One of my favorite passages! Thanks, Debra!

      It might also be worth noting for the purposes of this discussion that in the couple of verses before this, the writer criticizes all the ceremony and sacrifices as pointless if you're not focused on what is important. He then goes on to write this sentence.

      "He has told you, oh man, what is good, and what does the Lord require of you but to do justice, and to love kindness, and to walk humbly with your God."

      In the end, religion fails its mission if it is reduced to nothing more than rules and ceremony.
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      Aug 26 2012: I agree with the sentiment, but would suggest the Holy books also contain other nasty stuff, like endorsing slavery, sexism, infanticide, anti-gay and genocide etc. I guess you could find a verse to support nearly any position you wanted.

      "I do not permit a woman to teach or to have authority over a man, she must be silent."
      "Wives, submit to you husbands as to the Lord";

      "Slaves, submit yourselves to your masters with all respect, not only to the good and gentle but also to the cruel."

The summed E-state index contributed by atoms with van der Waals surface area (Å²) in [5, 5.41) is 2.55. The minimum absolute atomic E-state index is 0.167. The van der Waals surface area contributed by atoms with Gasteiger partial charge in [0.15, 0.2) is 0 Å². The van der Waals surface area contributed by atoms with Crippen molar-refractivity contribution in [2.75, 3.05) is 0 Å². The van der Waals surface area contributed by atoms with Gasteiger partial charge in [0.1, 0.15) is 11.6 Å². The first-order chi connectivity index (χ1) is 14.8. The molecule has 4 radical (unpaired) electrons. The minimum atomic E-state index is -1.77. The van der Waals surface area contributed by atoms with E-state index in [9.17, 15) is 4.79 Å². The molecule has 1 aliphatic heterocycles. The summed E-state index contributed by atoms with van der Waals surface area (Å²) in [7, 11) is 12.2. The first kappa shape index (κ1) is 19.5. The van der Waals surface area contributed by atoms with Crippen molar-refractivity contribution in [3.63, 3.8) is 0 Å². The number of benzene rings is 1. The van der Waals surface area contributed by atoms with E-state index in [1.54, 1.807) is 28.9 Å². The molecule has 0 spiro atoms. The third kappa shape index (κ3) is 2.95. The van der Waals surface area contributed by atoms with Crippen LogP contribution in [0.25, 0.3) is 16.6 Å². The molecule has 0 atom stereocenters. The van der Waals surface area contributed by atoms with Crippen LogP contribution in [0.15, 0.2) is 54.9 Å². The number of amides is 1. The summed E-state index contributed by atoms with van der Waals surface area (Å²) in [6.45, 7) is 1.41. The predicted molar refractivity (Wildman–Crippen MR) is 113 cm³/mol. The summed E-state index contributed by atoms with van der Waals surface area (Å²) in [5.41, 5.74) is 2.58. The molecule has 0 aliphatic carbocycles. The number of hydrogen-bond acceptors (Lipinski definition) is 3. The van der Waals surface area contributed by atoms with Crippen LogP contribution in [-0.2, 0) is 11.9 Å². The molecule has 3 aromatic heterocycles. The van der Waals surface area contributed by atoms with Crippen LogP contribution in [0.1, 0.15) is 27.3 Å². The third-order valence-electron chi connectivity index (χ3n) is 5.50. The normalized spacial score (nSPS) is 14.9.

"Happy is he who repays you for what you have done to us / He who seizes your infants and dashes them against the rocks."

      “In the same way also the men, giving up natural intercourse with women, were consumed with passion for one another. Men committed shameless acts with men and received in their own persons the due penalty for their error.”

      "This is what the Lord Almighty says ... 'Now go and strike Amalek and devote to destruction all that they have. Do not spare them, but kill both man and woman, child and infant, ox and sheep, camel and donkey.' "

      Perhaps we just want people to pick out the bits that fit our ethical framework.
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        Aug 26 2012: Consistent with my training, I suggest that almost everything is like a mirror. I noticed your answer on the role model question is the answer that I normally give but assume it is your very own.
        We do not see things as they are normally - but as we are.
        There is nothing wrong with encouraging people to see the good, especially when millions with the power over humanity believe in the good principles within and rely on this book to see those things of beauty, justice and fairness within.
        I think that is the very definition of constructive.
        I taught my kids that Smith may be a common name but it has an uncommon mission in life - to build and create.
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          Aug 26 2012: I is in the name of that that book that many innocent people were horribly destroyed. Even today, innocent people are killed because they are doctors who perform abortions or perceived to be witches in their villages. Children too are burned to eradicate evil in the Name of Jesus.